The point is that we can now number deaths on the fingers of one hand. And I still enjoy F1. THAT is the real story.
Is the halo the right device is a fair question ?. Is open cockpit still defensible? Another fair question. "

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5. Posted by Max Noble, 30/07/2017 3:15

"@oldbiker100 - well put. I agree that it appears to be solving a problem we might not have, and potentially leading to unexpected results in some instances. Time will tell..."

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6. Posted by oldbiker100, 29/07/2017 17:35

"Hi Max,

I don't like the halo as a supposed enhancement to the safety of F1 drivers and as a follower of motorsports for over 60 years, I find the very idea of linking the words "F1 and "safety" an anathema.

Monocoque chassis, bag tanks, flameproof suits, wheel tethers and seat belts are all safety features, but share one thing in common; they are integrated into the overall design of the car and are basically invisible to the onlooker.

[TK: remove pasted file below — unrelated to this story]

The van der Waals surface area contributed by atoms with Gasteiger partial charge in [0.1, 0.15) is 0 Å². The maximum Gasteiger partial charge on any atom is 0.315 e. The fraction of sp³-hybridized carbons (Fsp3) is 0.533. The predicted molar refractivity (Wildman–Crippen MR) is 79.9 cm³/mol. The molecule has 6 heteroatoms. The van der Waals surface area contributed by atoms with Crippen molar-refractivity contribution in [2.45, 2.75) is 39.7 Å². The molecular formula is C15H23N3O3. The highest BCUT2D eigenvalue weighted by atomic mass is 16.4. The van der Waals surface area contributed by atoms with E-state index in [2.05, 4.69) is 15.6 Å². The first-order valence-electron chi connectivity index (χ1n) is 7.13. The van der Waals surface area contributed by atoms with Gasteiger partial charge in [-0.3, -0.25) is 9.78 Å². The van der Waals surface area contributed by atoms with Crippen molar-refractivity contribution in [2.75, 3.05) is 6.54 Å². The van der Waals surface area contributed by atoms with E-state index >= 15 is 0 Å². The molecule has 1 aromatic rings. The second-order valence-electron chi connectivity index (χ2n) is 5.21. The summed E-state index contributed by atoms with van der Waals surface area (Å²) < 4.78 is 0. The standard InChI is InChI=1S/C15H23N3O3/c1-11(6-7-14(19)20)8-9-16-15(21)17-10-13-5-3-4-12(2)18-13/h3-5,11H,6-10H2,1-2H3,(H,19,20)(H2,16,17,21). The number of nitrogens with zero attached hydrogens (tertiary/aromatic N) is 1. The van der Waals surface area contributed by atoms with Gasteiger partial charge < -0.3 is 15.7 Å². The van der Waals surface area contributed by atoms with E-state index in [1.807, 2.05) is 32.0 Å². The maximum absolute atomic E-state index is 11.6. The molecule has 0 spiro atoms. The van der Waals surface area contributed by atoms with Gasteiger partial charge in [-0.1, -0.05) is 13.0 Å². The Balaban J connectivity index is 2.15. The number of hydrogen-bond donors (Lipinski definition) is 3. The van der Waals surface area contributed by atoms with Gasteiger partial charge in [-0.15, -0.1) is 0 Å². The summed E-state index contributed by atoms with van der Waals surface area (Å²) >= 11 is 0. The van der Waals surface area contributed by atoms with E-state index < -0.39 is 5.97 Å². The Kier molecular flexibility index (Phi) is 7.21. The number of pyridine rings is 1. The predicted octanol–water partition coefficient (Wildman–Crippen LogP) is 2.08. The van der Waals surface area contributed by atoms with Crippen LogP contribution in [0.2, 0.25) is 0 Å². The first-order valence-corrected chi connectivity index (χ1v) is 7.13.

The halo is a camel; ie. a horse designed by a committee and given that the FIA is run by the same breed, is entirely in keeping with their depressingly knee jerk reaction to a problem that doesn't exist.

Jules Bianchi, Henry Surtees, Dan Wheldon, Justin Wilson; All names recently trotted out as drivers who died due to an outside influence and therefore justify the addition of this allegedly "cure-all" device.

OK, let's run with this completely absurd claim for a moment.

F1 cars are the quickest circuit racing cars in the world.

GP2, GP3, Indy-cars etc., who have not been saddled with this ludicrous device, are then absolutely immune from any type of foreign body, or trackside feature, intruding into the drivers' cockpit?

Are F1 cars designed with components that are inherently more likely to fall off than other cars?

Are the F1 circuits (sadly designed and I use the word advisedly, given that Hermann Tilke is the one man responsible for more boring F1 races than even the clowns in the FIA,) inherently more dangerous?

Would the halo have saved any of the aforementioned lives? Even with the case of Henry Surtees, videos of the accident suggest that the wheel entered his cockpit at such an angle that the halo would have been of little or no protection.